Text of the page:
Weed of the month submitted by John Lamman Saltcedar
Saltcedar (Tamarix spp.) was first introduced as an ornamental plant to the eastern United States from southern Europe, northern Africa, and eastern Asia as early as the 1820’s. The expansion of this invasive plant began during the late 1800’s into rivers and streams in the southwestern United States. It was introduced to the western states between 1900 and 1940 to facilitate water transportation, reduce flooding and sedimentation, and to enhance irrigation return flows. Since then, salt cedar has invaded most, if not all, areas where surface and subsurface water occurs. In 2003 it was estimated at about 3/6 million acres (1.4 million ha) in 17 western states was infested by Tamarix spp..
As a prolific seeder over an extended period (April to October), early seedling recruitment is very slow, but once established, seedlings grow faster than native plants. Once mature, the plant becomes well established with deep roots that occupy the capillary zone above the water table with some roots in the zone of saturation.Saltcedar can quickly dominate an area, out-competing native plants for sunlight, moisture, and nutrients.Mature plants can withstand prolonged drought or periods of inundation.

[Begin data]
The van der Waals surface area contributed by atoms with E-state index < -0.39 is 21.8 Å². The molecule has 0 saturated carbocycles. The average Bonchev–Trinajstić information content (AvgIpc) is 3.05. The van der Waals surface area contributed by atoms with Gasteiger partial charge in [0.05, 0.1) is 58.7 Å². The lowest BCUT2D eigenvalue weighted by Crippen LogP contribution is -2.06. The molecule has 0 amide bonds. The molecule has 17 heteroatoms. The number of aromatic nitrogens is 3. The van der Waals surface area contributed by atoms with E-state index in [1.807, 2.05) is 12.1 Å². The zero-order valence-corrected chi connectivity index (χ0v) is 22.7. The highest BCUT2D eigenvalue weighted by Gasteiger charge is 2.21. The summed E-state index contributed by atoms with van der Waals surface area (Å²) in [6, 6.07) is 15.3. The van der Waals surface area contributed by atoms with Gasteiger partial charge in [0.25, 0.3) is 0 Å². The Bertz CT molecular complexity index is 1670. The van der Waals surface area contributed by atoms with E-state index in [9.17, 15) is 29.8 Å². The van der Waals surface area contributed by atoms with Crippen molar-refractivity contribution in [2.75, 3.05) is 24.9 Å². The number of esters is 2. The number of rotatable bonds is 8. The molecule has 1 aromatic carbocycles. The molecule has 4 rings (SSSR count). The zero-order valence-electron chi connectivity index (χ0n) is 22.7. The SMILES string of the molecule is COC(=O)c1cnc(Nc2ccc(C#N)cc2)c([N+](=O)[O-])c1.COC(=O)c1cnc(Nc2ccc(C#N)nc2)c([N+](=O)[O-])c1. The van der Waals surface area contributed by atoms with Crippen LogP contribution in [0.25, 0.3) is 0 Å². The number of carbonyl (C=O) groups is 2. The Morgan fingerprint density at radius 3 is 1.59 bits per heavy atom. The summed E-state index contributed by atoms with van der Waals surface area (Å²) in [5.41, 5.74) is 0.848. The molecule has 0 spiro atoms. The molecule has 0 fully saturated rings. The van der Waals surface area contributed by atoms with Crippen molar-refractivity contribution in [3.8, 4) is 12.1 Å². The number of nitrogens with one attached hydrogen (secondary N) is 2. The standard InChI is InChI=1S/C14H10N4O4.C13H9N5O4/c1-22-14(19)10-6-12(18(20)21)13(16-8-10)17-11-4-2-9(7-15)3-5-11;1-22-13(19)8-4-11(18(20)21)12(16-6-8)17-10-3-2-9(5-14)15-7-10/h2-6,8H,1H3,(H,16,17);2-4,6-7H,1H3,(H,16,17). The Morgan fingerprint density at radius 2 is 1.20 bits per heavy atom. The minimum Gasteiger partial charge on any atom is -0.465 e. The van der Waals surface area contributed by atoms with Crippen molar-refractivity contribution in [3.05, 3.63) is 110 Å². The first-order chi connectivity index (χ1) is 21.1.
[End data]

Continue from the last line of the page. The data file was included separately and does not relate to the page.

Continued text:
The plant also brings salts to the surface by excreting it through leaves and dropping it onto the soil surface below the canopy. Only extremely xeric or halophytic species of plants can tolerate the understory environment of saltcedar. As a result, the plant commonly forms a near monoculture where it grows.
During my career with the U.S. Forest Service and U.S. Bureau of Land Management, I have worked in riparian areas that were so infested with saltcedar, that it was difficult to find a place to cross the river or stream. The methods of treatment we have used to manage saltcedar include: foliar application of herbicide, cut stump (herbicide applied to stump), and hydro-ax (herbicide applied to sprouts). Our partners in the Fremont County area have released tamarisk beetles (Diorhabda carinulata) that defoliate saltcedar. Those beetles are now migrating to new areas where they causing adverse effects on saltcedar.
John is the Rangeland Management Specialist at the BLM Royal Gorge Field Office.